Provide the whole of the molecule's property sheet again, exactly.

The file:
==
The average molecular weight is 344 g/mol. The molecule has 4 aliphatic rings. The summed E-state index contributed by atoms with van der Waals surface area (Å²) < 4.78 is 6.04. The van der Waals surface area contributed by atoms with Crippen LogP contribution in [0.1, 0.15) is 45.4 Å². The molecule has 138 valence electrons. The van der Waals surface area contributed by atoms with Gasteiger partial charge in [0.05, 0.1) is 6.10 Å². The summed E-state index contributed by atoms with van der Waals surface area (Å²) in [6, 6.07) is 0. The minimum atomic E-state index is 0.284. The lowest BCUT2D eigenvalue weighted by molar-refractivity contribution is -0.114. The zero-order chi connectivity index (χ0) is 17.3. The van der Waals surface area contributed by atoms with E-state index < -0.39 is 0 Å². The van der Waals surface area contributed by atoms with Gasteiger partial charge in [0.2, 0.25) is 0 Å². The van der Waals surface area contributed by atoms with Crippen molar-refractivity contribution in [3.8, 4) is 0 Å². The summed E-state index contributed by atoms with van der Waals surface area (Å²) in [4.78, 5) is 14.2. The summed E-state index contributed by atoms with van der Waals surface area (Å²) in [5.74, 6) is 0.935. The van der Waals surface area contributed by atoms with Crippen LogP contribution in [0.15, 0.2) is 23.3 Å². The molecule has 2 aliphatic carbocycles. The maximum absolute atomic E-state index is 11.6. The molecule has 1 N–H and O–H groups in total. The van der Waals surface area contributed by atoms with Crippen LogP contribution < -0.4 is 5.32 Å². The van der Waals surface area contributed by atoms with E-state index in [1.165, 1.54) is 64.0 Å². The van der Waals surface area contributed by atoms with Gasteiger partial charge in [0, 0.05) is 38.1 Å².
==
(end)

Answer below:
The average molecular weight is 344 g/mol. The molecule has 4 aliphatic rings. The summed E-state index contributed by atoms with van der Waals surface area (Å²) < 4.78 is 6.04. The van der Waals surface area contributed by atoms with Crippen LogP contribution in [0.1, 0.15) is 45.4 Å². The molecule has 138 valence electrons. The van der Waals surface area contributed by atoms with Gasteiger partial charge in [0.05, 0.1) is 6.10 Å². The summed E-state index contributed by atoms with van der Waals surface area (Å²) in [6, 6.07) is 0. The minimum atomic E-state index is 0.284. The lowest BCUT2D eigenvalue weighted by molar-refractivity contribution is -0.114. The zero-order chi connectivity index (χ0) is 17.3. The van der Waals surface area contributed by atoms with E-state index < -0.39 is 0 Å². The van der Waals surface area contributed by atoms with Gasteiger partial charge in [0.2, 0.25) is 0 Å². The van der Waals surface area contributed by atoms with Crippen molar-refractivity contribution in [3.8, 4) is 0 Å². The summed E-state index contributed by atoms with van der Waals surface area (Å²) in [4.78, 5) is 14.2. The summed E-state index contributed by atoms with van der Waals surface area (Å²) in [5.74, 6) is 0.935. The van der Waals surface area contributed by atoms with Crippen LogP contribution in [0.15, 0.2) is 23.3 Å². The molecule has 2 aliphatic carbocycles. The maximum absolute atomic E-state index is 11.6. The molecule has 1 N–H and O–H groups in total. The van der Waals surface area contributed by atoms with Crippen LogP contribution < -0.4 is 5.32 Å². The van der Waals surface area contributed by atoms with E-state index in [1.165, 1.54) is 64.0 Å². The van der Waals surface area contributed by atoms with Gasteiger partial charge in [0, 0.05) is 38.1 Å².